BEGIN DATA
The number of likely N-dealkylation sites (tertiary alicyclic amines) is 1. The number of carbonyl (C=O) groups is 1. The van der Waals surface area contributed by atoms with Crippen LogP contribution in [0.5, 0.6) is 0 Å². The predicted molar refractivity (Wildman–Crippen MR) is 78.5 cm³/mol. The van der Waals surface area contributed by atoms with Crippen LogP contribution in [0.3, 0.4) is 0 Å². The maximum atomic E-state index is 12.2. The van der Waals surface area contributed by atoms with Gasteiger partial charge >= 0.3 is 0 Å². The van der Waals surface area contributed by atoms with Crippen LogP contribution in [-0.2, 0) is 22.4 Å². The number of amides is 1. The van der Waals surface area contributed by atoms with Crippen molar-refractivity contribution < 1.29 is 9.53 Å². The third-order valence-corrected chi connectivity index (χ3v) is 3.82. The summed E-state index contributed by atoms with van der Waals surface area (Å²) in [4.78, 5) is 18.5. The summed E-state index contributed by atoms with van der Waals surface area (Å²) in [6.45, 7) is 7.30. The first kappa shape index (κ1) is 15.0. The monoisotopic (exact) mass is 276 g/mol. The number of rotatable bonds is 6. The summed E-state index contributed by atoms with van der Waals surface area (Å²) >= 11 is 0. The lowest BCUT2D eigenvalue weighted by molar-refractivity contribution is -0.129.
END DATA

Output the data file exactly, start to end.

The number of likely N-dealkylation sites (tertiary alicyclic amines) is 1. The number of carbonyl (C=O) groups is 1. The van der Waals surface area contributed by atoms with Crippen LogP contribution in [0.5, 0.6) is 0 Å². The predicted molar refractivity (Wildman–Crippen MR) is 78.5 cm³/mol. The van der Waals surface area contributed by atoms with Crippen LogP contribution in [0.3, 0.4) is 0 Å². The maximum atomic E-state index is 12.2. The van der Waals surface area contributed by atoms with Gasteiger partial charge >= 0.3 is 0 Å². The van der Waals surface area contributed by atoms with Crippen LogP contribution in [-0.2, 0) is 22.4 Å². The number of amides is 1. The van der Waals surface area contributed by atoms with Crippen molar-refractivity contribution < 1.29 is 9.53 Å². The third-order valence-corrected chi connectivity index (χ3v) is 3.82. The summed E-state index contributed by atoms with van der Waals surface area (Å²) in [4.78, 5) is 18.5. The summed E-state index contributed by atoms with van der Waals surface area (Å²) in [6.45, 7) is 7.30. The first kappa shape index (κ1) is 15.0. The monoisotopic (exact) mass is 276 g/mol. The number of rotatable bonds is 6. The summed E-state index contributed by atoms with van der Waals surface area (Å²) >= 11 is 0. The lowest BCUT2D eigenvalue weighted by molar-refractivity contribution is -0.129.